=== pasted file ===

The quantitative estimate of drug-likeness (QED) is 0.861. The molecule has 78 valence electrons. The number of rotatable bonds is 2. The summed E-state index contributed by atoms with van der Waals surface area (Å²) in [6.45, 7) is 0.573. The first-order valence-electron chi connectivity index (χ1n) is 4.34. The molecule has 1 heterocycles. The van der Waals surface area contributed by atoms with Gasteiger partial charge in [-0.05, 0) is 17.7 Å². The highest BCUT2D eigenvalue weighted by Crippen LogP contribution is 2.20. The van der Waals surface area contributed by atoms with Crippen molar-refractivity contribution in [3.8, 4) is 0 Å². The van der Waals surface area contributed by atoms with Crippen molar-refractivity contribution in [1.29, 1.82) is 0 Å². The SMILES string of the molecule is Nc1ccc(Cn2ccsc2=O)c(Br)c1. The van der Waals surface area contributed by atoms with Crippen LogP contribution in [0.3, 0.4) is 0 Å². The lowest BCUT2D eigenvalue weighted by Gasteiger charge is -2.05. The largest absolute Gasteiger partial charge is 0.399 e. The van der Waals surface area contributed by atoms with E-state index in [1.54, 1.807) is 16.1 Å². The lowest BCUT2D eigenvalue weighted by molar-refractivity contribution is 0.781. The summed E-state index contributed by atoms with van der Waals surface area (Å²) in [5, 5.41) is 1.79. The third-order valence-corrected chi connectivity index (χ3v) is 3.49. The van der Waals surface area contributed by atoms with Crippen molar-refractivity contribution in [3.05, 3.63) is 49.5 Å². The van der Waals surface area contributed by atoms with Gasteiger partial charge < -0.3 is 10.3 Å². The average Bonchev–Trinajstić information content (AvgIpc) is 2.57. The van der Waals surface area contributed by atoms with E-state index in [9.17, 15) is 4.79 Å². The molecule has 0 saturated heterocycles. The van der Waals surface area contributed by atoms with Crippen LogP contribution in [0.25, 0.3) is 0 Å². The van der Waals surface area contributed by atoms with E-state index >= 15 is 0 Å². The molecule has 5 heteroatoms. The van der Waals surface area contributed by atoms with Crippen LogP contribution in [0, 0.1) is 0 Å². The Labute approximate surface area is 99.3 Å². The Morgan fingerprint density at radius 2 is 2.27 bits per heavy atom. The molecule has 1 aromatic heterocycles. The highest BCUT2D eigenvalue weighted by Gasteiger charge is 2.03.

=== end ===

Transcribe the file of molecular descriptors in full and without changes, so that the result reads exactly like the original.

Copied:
The quantitative estimate of drug-likeness (QED) is 0.861. The molecule has 78 valence electrons. The number of rotatable bonds is 2. The summed E-state index contributed by atoms with van der Waals surface area (Å²) in [6.45, 7) is 0.573. The first-order valence-electron chi connectivity index (χ1n) is 4.34. The molecule has 1 heterocycles. The van der Waals surface area contributed by atoms with Gasteiger partial charge in [-0.05, 0) is 17.7 Å². The highest BCUT2D eigenvalue weighted by Crippen LogP contribution is 2.20. The van der Waals surface area contributed by atoms with Crippen molar-refractivity contribution in [3.8, 4) is 0 Å². The van der Waals surface area contributed by atoms with Crippen molar-refractivity contribution in [1.29, 1.82) is 0 Å². The SMILES string of the molecule is Nc1ccc(Cn2ccsc2=O)c(Br)c1. The van der Waals surface area contributed by atoms with Crippen LogP contribution in [0.3, 0.4) is 0 Å². The lowest BCUT2D eigenvalue weighted by Gasteiger charge is -2.05. The largest absolute Gasteiger partial charge is 0.399 e. The van der Waals surface area contributed by atoms with E-state index in [1.54, 1.807) is 16.1 Å². The lowest BCUT2D eigenvalue weighted by molar-refractivity contribution is 0.781. The summed E-state index contributed by atoms with van der Waals surface area (Å²) in [5, 5.41) is 1.79. The third-order valence-corrected chi connectivity index (χ3v) is 3.49. The van der Waals surface area contributed by atoms with Crippen molar-refractivity contribution in [3.05, 3.63) is 49.5 Å². The van der Waals surface area contributed by atoms with Gasteiger partial charge < -0.3 is 10.3 Å². The average Bonchev–Trinajstić information content (AvgIpc) is 2.57. The van der Waals surface area contributed by atoms with E-state index in [9.17, 15) is 4.79 Å². The molecule has 0 saturated heterocycles. The van der Waals surface area contributed by atoms with Crippen LogP contribution in [0.25, 0.3) is 0 Å². The van der Waals surface area contributed by atoms with E-state index >= 15 is 0 Å². The molecule has 5 heteroatoms. The van der Waals surface area contributed by atoms with Crippen LogP contribution in [0, 0.1) is 0 Å². The Labute approximate surface area is 99.3 Å². The Morgan fingerprint density at radius 2 is 2.27 bits per heavy atom. The molecule has 1 aromatic heterocycles. The highest BCUT2D eigenvalue weighted by Gasteiger charge is 2.03.